As a dog and cat owner I can recognise the irony between people’s attitudes to poo and its disposal.

A sadly familiar view of the beautiful British countryside. Image copyright John Darwell. From series “DDSBs” at

Although we may be slaves to our cats, many of us are happy to let them poop in other people’s gardens – regardless of whether the people like it. Yet with our dogs we are required to clean up after them by law.

With the recent news that Northamptonshire council plans to fine dog walkers for not carrying poo bags, it begs the question: what should we do once we’ve bagged the poo?

Surreptitious disposal

I’m very conservative. I gamely carry that poo-filled bag for the whole walk and return it to my own bin, unless I’m in the park and can use one of the bins provided.

My husband is a bit more cavalier and sees nothing wrong in using a bin outside someone’s house, albeit very discreetly. He also utilises a builder’s skip if one is around.

I walk the dog at a safe distance from him so no one can connect us with these “crimes” – in fact, I’ve even turned the location finder off on my iPad as I type this (you can’t be too careful).

Bag it and…

So, if we’re being good citizens by carrying and using poo bags, where does that stop? Well, it seems many people have forgotten the 80s “pooper scoopers” that launched poo bags in the UK. The point was to bag your poo and get rid of it, yet walking around the streets and in local parks it would appear many people are only committing to 50% of the act.

Just bagging poo and leaving it where the poop happened is not helping anyone, especially the good name of dog walkers. If it puts me off walking in places, it must put non-dog owners off even more. No wants to see a tree with filled poo bags hanging from it – it’s not funny and it really smells.

poo bags
Do you offer free poo bags to dog owning clients?

If you can pick up a poo to put it in a bag surely you can carry it for a short while to to dispose of it safely and in an environmentally friendly way? You don’t need to swing it above your head.

You do need to be careful about waving to people, though. With the dog lead in one hand and dog poo in the other my neighbours often get a wave of a hand containing a full poo bag. However I’m sure they prefer this to a poo left on the pavement, either in a bag or not.

Poo promotion?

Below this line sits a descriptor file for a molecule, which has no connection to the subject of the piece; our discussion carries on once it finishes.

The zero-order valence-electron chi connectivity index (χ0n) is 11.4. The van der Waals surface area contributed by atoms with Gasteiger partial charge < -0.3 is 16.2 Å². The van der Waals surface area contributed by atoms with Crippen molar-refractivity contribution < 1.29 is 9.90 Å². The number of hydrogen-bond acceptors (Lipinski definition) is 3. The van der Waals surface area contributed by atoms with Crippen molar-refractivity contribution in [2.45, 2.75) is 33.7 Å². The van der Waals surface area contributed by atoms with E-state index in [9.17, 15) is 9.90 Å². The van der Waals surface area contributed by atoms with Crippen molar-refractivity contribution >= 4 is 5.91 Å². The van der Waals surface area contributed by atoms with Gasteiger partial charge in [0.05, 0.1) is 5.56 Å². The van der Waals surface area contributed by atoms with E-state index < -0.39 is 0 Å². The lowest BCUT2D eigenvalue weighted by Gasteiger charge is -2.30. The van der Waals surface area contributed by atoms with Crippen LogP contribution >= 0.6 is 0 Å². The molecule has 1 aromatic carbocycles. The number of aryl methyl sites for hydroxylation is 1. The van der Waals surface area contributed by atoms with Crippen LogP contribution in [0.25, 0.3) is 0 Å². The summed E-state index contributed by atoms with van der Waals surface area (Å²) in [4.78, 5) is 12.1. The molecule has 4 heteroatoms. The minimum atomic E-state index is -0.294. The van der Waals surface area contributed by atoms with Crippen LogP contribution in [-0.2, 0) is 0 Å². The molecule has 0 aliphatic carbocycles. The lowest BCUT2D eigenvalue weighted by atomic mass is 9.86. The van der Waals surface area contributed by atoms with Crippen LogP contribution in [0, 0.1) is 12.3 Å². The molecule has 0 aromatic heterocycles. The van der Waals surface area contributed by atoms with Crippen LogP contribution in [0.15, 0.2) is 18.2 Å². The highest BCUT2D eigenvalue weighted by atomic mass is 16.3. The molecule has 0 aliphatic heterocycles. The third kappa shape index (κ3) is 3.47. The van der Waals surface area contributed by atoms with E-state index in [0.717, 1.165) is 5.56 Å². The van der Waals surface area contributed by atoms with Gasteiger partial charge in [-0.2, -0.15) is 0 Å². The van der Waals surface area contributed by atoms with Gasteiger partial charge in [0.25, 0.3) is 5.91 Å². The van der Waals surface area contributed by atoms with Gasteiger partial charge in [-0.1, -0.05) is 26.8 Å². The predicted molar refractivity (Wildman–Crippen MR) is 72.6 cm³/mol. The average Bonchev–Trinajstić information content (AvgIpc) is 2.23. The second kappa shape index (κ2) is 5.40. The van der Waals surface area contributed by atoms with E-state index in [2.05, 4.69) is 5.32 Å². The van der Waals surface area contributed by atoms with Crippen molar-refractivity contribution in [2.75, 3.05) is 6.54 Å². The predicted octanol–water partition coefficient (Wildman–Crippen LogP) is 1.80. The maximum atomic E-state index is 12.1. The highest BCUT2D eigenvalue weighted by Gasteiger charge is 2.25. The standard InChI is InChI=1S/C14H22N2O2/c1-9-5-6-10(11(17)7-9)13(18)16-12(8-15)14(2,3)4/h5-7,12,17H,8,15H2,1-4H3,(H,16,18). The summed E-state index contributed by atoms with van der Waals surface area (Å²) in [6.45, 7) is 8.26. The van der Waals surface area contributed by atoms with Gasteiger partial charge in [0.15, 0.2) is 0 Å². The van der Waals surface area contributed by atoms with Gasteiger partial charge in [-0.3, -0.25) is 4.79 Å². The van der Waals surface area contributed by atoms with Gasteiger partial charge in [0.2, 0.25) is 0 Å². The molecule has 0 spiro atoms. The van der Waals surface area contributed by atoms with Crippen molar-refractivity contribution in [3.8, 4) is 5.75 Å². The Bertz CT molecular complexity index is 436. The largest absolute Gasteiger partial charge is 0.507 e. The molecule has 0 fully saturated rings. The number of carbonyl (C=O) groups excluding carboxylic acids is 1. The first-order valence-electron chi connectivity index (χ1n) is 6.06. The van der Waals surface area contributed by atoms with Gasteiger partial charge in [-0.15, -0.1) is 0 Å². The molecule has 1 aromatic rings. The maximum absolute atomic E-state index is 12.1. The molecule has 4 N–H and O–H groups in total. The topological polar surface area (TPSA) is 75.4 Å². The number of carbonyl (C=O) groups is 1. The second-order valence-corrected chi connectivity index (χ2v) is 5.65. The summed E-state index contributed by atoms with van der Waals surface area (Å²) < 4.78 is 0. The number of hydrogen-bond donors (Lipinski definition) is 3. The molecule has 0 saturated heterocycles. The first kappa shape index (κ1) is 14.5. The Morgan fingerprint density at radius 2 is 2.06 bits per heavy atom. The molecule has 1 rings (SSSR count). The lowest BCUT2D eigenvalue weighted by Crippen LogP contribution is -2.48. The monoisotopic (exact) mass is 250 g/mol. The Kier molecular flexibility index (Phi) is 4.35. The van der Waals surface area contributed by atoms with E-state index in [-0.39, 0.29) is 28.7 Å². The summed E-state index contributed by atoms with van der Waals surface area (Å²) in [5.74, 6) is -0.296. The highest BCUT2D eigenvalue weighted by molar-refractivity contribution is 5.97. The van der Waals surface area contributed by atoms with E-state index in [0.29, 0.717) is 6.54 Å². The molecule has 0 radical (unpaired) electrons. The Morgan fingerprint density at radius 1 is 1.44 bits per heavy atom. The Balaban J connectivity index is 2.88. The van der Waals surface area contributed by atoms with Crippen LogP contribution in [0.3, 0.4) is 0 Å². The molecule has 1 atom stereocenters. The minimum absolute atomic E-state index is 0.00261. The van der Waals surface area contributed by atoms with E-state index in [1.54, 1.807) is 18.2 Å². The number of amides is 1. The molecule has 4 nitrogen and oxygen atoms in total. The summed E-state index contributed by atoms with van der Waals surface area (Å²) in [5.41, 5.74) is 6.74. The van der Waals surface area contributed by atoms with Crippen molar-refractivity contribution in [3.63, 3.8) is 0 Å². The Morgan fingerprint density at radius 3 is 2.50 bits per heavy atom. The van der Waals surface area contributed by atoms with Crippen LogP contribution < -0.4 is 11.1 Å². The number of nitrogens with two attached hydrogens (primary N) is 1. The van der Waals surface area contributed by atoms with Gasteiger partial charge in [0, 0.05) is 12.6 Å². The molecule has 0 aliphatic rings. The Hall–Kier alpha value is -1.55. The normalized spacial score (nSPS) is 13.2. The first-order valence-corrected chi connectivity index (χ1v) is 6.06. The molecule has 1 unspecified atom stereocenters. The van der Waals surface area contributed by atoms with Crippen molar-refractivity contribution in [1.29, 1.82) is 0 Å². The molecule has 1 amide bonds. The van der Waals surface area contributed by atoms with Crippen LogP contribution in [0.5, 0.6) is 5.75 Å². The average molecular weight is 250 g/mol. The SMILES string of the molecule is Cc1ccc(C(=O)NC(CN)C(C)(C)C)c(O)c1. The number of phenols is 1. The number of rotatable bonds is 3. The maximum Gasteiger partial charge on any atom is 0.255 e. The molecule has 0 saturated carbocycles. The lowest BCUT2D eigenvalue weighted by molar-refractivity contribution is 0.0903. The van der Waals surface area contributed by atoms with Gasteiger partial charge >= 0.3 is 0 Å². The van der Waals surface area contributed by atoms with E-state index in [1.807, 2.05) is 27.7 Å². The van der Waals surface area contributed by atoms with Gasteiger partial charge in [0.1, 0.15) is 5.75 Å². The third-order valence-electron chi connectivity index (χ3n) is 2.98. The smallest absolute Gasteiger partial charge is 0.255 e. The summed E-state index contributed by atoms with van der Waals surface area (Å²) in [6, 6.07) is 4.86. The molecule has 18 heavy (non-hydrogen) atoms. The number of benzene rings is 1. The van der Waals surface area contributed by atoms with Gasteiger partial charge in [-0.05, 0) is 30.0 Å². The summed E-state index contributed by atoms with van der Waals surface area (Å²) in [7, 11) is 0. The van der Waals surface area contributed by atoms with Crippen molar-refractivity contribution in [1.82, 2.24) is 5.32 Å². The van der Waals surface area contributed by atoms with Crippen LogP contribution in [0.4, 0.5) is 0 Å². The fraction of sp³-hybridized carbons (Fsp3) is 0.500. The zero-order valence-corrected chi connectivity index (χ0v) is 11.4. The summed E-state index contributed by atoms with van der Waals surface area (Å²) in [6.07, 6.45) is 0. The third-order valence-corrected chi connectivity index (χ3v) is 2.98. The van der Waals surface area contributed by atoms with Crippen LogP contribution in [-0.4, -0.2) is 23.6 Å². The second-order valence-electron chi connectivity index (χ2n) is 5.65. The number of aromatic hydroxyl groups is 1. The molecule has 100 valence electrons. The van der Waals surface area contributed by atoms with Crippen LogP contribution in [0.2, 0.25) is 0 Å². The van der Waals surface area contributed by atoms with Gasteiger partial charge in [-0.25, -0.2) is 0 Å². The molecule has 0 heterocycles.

Does your practice offer poo bags to dog owners for when they leave the practice? It’s a simple way to promote responsible ownership and we all know dogs love to poop on the way home from the vets.

Could you carry out a survey about where there is a lack of bins on popular dog walks? Although I carry the poo, it’s not the best bit about a walk and if there were more bins I would gladly use them.

Local authorities tend to respond well to group action, especially if it is supported by local businesses – and it could also be a good advertising opportunity. Get the local press involved. Be part of the solution to where the poo goes.

View your activity >

Leave a Reply

1 Comment on "Dog poo bag etiquette – what should we do?"

Notify of

Sort by:   newest | oldest | most voted
Gill Goode
Gill Goode
10 months 20 days ago

Totally agree with binning poo bags in built up areas, parks etc but I think the Forestry Commisions ‘stick and flick’ works well in the countryside.


related content

The practice in Bishops Waltham, Hampshire celebrated with demonstrations, games and quizzes, as well as raising money for charity.

3 mins

Ian Ramsey, Susanna Spence and Emma Roberts having all been involved in a desoxycortone pivalate clinical trial, provide a review of hypoadrenocorticism, as well as suggestions for management in dogs.

29 mins

One of the UK's leading telephone answering specialists has revealed the start of the week is the worst period for missed telephone calls.

4 mins

James Oxley and Tamara Montrose take a look at several cases and research studies into the causes and factors related to cats falling from tall structures, and the resulting injuries sustained.

11 mins

Sebastien Behr looks at signs, diagnosis and treatment of masses found in the pituitary gland.

7 mins

Andy Durham discusses forms of protection against illnesses in horses, such as tetanus and equine arteritis virus.

20 mins